The discussion of race in Shakespeare's Othello has received a great deal of critical attention. Virginia Mason Vaughn, in her book Othello: A Contextual History, surveys this critical history, beginning with Marvin Rosenberg's 1961 book The Masks of Othello (a book documenting the nineteenth-century tendency toward representing Othello as light-skinned), and continuing through to Jack D'Amico's 1991 book The Moor in English Renaissance Drama. According to Vaughan herself, "The effect of Othello depends . . . on the essential fact of the hero's darkness, the visual signifier of his Otherness" (51). Arthur L. Little, Jr., in his article "'An essence that's not seen': The Primal Scene of Racism in Othello," claims that "The three crucial structural elements of Shakespeare's play are Othello's blackness, his marriage to the white Desdemona, and his killing of her" (306, emphasis added) as if there were no other "crucial structural elements." It is not my intention to undercut or undervalue the attention that has been given to the discourse of race, the opposition of black and white, in Othello; however, I contend that an exclusive focus on this discourse radically reduces and simplifies the play, and I wish to focus on a different discourse, a different opposition in the play-the discourse of honesty and whoredom, the opposition of falseness and loyalty.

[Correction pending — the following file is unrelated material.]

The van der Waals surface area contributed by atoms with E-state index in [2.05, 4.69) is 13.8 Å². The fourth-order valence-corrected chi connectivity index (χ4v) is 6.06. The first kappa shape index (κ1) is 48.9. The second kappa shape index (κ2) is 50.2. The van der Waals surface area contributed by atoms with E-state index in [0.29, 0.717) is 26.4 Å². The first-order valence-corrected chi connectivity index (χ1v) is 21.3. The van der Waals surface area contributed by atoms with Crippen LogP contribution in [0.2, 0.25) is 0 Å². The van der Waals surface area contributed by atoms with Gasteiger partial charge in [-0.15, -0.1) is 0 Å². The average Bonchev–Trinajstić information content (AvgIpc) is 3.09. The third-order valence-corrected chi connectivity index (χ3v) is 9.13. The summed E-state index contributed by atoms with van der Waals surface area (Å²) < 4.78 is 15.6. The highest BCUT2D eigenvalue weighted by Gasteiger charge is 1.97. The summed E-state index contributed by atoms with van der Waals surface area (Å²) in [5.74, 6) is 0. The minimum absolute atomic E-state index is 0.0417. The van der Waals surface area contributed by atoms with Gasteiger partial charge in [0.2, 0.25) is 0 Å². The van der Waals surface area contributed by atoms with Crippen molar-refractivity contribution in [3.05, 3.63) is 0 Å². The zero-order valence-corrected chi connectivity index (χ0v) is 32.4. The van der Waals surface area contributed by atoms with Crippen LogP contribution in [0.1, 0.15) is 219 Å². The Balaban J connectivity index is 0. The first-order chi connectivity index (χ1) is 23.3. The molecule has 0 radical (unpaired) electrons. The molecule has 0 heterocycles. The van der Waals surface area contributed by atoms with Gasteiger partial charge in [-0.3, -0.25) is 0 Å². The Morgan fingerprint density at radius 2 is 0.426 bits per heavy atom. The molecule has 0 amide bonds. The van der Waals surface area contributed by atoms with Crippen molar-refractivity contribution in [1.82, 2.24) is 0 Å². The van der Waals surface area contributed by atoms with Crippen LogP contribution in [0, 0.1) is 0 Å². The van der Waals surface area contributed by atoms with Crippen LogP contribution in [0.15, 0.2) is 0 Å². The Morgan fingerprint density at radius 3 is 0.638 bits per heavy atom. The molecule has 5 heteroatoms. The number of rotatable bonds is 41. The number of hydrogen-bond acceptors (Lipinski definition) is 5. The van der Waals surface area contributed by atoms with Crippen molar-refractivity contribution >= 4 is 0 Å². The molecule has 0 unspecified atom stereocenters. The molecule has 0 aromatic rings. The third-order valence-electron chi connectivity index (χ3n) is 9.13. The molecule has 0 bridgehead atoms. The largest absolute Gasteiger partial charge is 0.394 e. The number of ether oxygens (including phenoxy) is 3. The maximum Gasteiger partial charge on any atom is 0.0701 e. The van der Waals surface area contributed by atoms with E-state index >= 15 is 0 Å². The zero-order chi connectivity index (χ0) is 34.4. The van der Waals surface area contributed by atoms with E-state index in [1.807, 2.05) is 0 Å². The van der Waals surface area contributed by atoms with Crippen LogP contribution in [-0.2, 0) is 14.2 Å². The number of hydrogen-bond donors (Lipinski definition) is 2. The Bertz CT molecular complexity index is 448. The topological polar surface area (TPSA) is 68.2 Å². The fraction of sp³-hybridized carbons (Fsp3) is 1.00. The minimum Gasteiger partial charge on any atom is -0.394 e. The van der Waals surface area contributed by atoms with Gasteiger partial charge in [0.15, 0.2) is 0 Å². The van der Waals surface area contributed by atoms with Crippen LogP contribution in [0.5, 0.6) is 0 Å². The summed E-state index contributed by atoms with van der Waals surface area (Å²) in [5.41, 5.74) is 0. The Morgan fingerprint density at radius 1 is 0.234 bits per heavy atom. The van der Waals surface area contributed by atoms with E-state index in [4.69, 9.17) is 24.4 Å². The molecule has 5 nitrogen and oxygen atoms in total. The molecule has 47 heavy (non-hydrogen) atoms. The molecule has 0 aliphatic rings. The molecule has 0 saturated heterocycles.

Dympna Callaghan, in her book Women and Gender in Renaissance Tragedy, makes the point that "Mysogynistic discourse . . . leads, directly or indirectly, to the death of the female tragic transgressor [among whose number in Renaissance drama she counts Shakespeare's Desdemona and Cordelia, and John Webster's Duche...
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... White Devil. New Jersey: Humanities Press International, 1989.
· Gataker, Thomas. "A Good Wife God's Gift," Certain Sermons, First Preached, and After Published At Several Times. London: Printed by John Haviland for Edward Brewster, 1637.
· Little, Arthur, Jr. "'An essence that's not seen': The Primal Scene of Racism in Othello," Shakespeare Quarterly 44 (1993), 304-324.
· Raynolds, John. A Defence of the Judgement of the Reformed Churches. Printed by George Walters, 1610.
· Swetnam, Joseph. The Araignment of Lewd, Idle, Froward, and Unconstant Women: Or the Vanitie of Them, Choose You Whether. London: Printed for Thomas Archer, 1616.
· Anonymous, An Apologie For Womenkinde. London: Printed by Ed. Allde for William Ferebrand, 1605.
· Vaughan, Virgina Mason. Othello: A Contextual History. Cambridge: Cambridge University Press, 1994.
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